Political conventions have always included prayers and, through the decades, legions of preachers, rabbis, bishops and others have stepped to the podium to deliver them -- whether the delegates were paying attention or not.
Then Cardinal Roger Mahony of Los Angeles faced the Democratic National Convention in 2000. First, he reminded the delegates they were in the presence of God and that true prayers must focus on "moral values, not partisan politics."
Then, in his litany, Mahony said: "In You, O God, we trust -- that you will keep us ever committed to protect the life and well-being of all people but especially unborn children, the sick and the elderly, those on skid row and those on death row. ... Give us the resolve to create those conditions in society where working people earn wages that can sustain themselves and their family members in dignity, and that they have access to adequate health care, child care and education."
After that, political leaders of all stripes learned to be careful when choosing who gets to pray in an age in which America's most divisive debates -- about marriage, family, abortion and sex -- have often involved religious beliefs and practices.
Tensions have been especially high this year, with a coalition of conservative Catholics, Jews, Protestants and others challenging -- in courts as well as pulpits -- the Health and Human Services mandates that require most religious institutions to offer health-insurance plans that cover sterilizations and all FDA-approved forms of contraception, including the so-called "morning-after pills."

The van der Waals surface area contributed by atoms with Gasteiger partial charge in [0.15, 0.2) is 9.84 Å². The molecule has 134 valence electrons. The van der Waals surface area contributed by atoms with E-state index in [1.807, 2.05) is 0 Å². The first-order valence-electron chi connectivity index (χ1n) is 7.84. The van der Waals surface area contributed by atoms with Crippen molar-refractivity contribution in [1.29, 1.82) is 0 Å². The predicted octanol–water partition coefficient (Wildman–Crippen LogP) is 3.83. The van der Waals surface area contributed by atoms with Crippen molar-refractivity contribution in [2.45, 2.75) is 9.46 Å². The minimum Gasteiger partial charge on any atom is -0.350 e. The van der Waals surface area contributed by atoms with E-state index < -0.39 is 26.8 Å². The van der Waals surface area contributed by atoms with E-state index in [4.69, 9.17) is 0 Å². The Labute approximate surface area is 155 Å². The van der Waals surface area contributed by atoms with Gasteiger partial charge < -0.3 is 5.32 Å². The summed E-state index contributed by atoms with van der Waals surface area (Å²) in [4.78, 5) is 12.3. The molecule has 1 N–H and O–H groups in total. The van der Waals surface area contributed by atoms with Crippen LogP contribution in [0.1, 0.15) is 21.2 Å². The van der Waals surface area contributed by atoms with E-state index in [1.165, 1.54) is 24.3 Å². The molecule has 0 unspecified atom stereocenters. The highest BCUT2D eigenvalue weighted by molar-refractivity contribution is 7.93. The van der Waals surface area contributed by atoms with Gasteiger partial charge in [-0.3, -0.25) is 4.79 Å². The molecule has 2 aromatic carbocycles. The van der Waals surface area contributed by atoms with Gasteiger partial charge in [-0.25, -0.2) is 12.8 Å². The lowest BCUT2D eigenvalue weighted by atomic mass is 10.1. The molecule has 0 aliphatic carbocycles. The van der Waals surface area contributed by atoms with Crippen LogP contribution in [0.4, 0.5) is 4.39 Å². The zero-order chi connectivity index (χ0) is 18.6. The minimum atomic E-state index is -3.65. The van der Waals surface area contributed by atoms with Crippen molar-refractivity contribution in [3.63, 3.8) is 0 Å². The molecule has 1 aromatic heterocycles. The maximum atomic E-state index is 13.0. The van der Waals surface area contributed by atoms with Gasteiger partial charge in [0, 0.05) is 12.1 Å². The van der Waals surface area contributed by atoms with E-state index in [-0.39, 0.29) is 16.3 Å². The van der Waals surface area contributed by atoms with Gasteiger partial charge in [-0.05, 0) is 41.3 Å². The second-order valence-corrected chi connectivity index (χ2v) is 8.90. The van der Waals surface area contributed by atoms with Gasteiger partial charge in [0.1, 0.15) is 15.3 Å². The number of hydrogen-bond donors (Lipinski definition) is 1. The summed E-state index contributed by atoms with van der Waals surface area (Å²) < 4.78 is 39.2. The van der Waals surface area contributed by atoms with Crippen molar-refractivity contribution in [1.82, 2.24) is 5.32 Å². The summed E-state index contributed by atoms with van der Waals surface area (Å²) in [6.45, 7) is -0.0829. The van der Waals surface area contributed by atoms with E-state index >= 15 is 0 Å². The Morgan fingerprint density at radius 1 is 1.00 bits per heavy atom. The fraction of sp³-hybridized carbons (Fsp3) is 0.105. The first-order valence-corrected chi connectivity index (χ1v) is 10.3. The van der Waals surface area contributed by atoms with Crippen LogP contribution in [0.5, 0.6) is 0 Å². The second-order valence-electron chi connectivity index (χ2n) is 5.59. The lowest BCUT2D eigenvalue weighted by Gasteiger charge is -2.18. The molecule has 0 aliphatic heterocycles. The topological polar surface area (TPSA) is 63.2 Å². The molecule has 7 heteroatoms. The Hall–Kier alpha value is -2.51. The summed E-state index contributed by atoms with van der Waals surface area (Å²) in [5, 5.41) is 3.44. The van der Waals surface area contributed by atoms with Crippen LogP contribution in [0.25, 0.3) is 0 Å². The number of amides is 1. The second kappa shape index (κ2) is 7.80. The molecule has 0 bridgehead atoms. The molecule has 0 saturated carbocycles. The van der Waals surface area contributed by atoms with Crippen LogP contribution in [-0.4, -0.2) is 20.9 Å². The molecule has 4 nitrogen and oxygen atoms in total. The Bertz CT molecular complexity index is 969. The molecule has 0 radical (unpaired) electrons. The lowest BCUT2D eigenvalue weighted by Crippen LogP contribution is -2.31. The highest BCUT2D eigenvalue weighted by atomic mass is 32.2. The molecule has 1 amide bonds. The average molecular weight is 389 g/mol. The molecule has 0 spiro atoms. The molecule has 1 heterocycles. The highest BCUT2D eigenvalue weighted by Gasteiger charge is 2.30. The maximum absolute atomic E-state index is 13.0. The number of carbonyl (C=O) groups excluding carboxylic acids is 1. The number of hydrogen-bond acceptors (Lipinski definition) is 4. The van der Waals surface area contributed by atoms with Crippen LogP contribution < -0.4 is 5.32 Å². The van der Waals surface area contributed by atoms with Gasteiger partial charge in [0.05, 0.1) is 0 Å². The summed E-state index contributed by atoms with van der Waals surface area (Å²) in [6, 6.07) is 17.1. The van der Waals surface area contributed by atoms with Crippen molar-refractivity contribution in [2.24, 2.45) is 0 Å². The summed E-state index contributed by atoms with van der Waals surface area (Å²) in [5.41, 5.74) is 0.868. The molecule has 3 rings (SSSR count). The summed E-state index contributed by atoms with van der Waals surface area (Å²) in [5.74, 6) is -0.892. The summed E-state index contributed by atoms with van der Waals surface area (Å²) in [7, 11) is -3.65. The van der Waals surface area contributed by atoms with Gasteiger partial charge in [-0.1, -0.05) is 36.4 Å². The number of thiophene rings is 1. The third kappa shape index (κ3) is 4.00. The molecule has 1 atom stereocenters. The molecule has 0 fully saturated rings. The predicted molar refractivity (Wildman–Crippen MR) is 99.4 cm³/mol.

The central figures in the resulting religious-liberty showdown have been President Barack Obama and Cardinal Timothy Dolan of New York, who is also president of the U.S. Conference of Catholic Bishops.
Thus, no one was surprised when Dolan's Republican National Convention benediction included several references to religious liberty.
"Almighty God, father of Abraham, Isaac, Jacob, and Jesus, we beg your continued blessings on this sanctuary of freedom, and on all of those who proudly call America home," said Dolan, as he began his 533-word prayer. "We ask your benediction upon those yet to be born, and on those who are about to see you at the end of this life."
This passage set the tone for anyone parsing the cardinal's words for political content, said Deacon Greg Kandra, a 26-year CBS News veteran who now serves in the Diocese of Brooklyn and has been active in a variety of multimedia Catholic ministries.
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